Safe choices begin with your choice of scooter
Before buying a scooter, be sure to check with an occupational therapist or physiotherapist to ensure that the model you select best meets your needs. Most suppliers will bring different scooters to you so you can try them before making your purchase.
Considerations when purchasing your scooter
Before you purchase a scooter, the following should be considered:
- Size - Consider ease of operation, turning ability, suitability of the wheel size for the terrain you will be traveling on (i.e. indoors, outdoors or both), and the size of elevator doors and the width of hallways and doorways at the places you travel frequently.
- Power - How far can you travel before the battery needs re-charging?
- Braking system - How long does it take to stop the scooter?
- Parking/storage - Where will the scooter be stored? Is there an electrical outlet available in the storage area for charging your scooter?
- Comfort - Consider the seating, backrest, etc.
Think safe! Obey rules for pedestrians
By law, scooters are classified as "pedestrians". Therefore, when you are operating your scooter, you must obey all rules for pedestrians such as:
- Use sidewalks wherever possible. If there are no sidewalks or if sidewalks do not have scooter accessible curb cuts, travel on the far left side of the road facing traffic.
- Cross at pedestrian crosswalks. Check for traffic before crossing.
- If there is no crosswalk available, stop, look both ways, and proceed only when all approaching vehicles have come to a full stop.
- Make "eye contact" with motorists or pedestrians before crossing their path to confirm their intention to stop.
- Obey all traffic control signs and devices.
- Operation of scooters in bicycle lanes is prohibited.
Be a courteous pedestrian
- Slow down when traveling around pedestrians. Avoid traveling too closely behind or obstructing them.
- Keep to the right on sidewalks and avoid honking your horn. Ask people to let you pass.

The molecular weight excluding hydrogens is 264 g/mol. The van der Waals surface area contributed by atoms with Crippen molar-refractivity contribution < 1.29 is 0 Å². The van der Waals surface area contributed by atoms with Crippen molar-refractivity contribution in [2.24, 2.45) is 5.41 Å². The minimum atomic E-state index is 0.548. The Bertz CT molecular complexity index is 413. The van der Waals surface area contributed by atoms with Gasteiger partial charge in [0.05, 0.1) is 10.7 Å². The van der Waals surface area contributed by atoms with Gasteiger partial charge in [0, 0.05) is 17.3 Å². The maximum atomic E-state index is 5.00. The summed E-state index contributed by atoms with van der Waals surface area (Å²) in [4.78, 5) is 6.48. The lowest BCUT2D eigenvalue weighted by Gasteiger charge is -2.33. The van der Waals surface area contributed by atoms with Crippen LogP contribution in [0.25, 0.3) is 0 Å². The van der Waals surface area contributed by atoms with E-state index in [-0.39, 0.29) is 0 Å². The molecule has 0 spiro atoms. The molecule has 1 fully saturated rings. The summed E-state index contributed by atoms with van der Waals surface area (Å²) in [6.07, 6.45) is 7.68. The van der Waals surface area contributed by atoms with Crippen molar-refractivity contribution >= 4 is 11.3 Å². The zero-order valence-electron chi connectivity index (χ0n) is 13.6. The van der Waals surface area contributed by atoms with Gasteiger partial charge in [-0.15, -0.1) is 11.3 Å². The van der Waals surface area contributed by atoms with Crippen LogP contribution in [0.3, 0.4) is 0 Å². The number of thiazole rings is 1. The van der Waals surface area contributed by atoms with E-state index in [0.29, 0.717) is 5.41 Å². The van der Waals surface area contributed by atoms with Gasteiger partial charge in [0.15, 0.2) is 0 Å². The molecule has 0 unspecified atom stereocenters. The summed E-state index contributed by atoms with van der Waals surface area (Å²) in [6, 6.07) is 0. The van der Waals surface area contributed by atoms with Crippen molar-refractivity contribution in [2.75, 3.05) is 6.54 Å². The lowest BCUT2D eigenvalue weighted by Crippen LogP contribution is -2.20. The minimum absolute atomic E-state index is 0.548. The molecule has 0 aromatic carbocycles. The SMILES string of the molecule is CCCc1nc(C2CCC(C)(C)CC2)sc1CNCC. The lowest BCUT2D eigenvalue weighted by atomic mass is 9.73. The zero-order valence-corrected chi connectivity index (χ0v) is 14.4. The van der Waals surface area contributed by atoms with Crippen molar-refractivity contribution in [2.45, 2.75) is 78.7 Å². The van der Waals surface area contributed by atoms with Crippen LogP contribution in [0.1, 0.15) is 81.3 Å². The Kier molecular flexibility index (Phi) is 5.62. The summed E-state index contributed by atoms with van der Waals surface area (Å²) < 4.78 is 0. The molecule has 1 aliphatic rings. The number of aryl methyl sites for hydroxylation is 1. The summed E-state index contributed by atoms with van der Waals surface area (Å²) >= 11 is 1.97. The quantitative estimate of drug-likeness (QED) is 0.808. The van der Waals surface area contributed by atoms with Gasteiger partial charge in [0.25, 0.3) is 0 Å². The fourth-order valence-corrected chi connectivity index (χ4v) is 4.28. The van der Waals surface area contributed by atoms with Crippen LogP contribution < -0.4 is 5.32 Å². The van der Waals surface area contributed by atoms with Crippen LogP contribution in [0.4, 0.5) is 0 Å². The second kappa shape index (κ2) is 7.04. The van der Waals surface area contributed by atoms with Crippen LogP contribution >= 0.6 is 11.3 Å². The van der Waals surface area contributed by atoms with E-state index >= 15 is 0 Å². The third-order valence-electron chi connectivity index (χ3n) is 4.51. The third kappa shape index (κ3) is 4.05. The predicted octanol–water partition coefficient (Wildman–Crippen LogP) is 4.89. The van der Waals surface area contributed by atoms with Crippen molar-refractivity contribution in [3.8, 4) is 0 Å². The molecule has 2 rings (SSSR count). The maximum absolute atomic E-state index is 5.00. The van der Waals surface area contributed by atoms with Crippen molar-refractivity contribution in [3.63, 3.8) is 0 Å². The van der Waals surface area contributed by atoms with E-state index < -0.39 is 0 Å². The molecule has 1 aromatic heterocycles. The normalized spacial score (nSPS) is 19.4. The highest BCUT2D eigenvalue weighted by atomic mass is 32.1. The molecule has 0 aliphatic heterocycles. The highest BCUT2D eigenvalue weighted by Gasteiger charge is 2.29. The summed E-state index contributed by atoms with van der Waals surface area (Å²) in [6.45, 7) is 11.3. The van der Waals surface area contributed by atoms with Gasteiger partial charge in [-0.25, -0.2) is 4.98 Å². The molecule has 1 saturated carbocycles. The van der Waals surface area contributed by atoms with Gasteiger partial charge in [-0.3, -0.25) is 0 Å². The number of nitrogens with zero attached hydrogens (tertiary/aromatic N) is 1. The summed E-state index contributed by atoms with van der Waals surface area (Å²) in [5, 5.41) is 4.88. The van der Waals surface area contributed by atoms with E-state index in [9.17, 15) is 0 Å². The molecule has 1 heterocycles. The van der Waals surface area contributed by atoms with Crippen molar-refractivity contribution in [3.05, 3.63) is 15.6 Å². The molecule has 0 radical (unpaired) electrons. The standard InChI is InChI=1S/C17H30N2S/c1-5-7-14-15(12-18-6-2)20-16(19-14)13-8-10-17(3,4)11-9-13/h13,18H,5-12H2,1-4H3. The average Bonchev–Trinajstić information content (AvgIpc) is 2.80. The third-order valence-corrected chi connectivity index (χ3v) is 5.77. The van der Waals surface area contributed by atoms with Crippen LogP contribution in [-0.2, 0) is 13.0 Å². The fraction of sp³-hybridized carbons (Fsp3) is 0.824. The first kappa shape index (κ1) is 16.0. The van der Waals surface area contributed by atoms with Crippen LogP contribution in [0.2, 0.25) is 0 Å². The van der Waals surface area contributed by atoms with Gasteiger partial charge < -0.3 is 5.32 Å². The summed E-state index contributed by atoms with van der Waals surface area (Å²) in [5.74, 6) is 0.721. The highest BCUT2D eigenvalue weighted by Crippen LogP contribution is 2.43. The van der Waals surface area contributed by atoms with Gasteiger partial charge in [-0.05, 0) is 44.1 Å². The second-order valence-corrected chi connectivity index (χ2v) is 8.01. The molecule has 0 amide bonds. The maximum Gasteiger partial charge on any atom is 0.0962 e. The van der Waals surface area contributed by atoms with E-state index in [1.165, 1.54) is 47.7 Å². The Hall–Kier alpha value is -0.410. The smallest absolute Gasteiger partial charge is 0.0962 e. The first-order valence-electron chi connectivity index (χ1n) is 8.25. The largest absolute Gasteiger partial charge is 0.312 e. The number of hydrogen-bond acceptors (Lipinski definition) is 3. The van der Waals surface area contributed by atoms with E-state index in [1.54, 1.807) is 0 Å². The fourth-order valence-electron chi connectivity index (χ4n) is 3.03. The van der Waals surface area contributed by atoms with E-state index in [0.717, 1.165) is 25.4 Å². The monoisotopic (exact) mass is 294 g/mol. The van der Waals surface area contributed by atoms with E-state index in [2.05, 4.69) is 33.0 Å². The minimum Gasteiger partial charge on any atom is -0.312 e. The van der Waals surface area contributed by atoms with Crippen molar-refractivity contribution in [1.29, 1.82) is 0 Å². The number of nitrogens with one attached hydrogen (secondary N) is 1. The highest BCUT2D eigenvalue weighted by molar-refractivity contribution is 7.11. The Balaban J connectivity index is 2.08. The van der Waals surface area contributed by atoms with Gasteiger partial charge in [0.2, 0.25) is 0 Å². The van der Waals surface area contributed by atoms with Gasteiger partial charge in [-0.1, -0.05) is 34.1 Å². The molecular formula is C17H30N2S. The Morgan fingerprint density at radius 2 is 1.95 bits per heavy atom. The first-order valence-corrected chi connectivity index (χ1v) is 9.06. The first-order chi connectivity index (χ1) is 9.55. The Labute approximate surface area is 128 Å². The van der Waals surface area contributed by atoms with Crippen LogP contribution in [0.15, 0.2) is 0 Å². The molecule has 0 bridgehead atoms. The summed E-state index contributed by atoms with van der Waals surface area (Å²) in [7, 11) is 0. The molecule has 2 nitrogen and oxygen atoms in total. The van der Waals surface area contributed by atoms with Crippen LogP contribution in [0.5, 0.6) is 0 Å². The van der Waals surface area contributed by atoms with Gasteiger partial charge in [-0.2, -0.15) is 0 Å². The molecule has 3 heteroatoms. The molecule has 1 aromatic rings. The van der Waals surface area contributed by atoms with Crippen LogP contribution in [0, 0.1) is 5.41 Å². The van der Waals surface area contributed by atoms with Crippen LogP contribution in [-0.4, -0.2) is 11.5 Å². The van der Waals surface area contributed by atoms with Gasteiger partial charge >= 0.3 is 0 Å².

- If you meet a friend on the sidewalk, pull to the side to let other pedestrians pass more easily.
- Use caution when traveling close to store fronts. If you are too close to a building, someone could walk into you as they are leaving the building.
Transporting your scooter
When choosing a scooter, it is important to choose one that can be carried easily by car, van, or transit. Ask the vendor the following:
- Can it be transported by car or van?
- Does it require disassembling in order to be transported in the trunk of a vehicle?
- Is it transportable by transit buses or HandyDART? Most scooters longer than 45 inches cannot be accommodated by bus.
Practice taking your scooter on transit. Coast Mountain Bus Company does "scooter try-outs" one day of each month at the Vancouver Transit Centre: 9149 Hudson Street, Vancouver. To make an appointment, call 604-264-5420.
Learn to use your scooter
It is essential that you know how to operate your scooter properly before venturing out into the public. When you first purchase your scooter, find a quiet parking lot and practice there. Once you feel comfortable that you can safely operate your scooter, find a friend who will travel with you on foot or scooter for your first few trips.
In addition, make sure you read the manual and any other safety information that may be supplied with your scooter.
Safe manoeuvring of curb cuts
Take curb cuts, driveways and ramps "head on" and always drive on the most level area of the curb cut, even if it means moving outside of the crosswalk lines. If you drive sideways on a curb cut, you could tip over.
Know your area
Get familiar with the most navigable routes in your neighbourhood. Be aware of the locations of curbs that do not have curb cuts or streets that do not have sidewalks. This way, you can avoid these routes if possible by planning ahead.
Allow yourself plenty of time in case unforeseeable circumstances arise, such as construction. You may need to cross the street, take an alternative route, or even back track.
Be aware that when you are traveling by scooter, you are at a height disadvantage to the other users of the road and sidewalk. Make sure you have the following:
- Brightly coloured clothing
- Fluorescent orange bike flag in the back seat of the scooter
- Lights on the back and front of the scooter
- Reflective strips on sides, front and back of scooter
Be prepared for unexpected circumstances
Carry a cellular phone or enough change to make a phone call from a pay phone. Carry phone numbers in case you encounter unexpected circumstances. You may want to take emergency phone numbers onto your scooter.
In an emergency situation, attract the attention of a passer-by and ask them to phone for help. In the Lower Mainland, you can dial "9-1-1" for emergency assistance.
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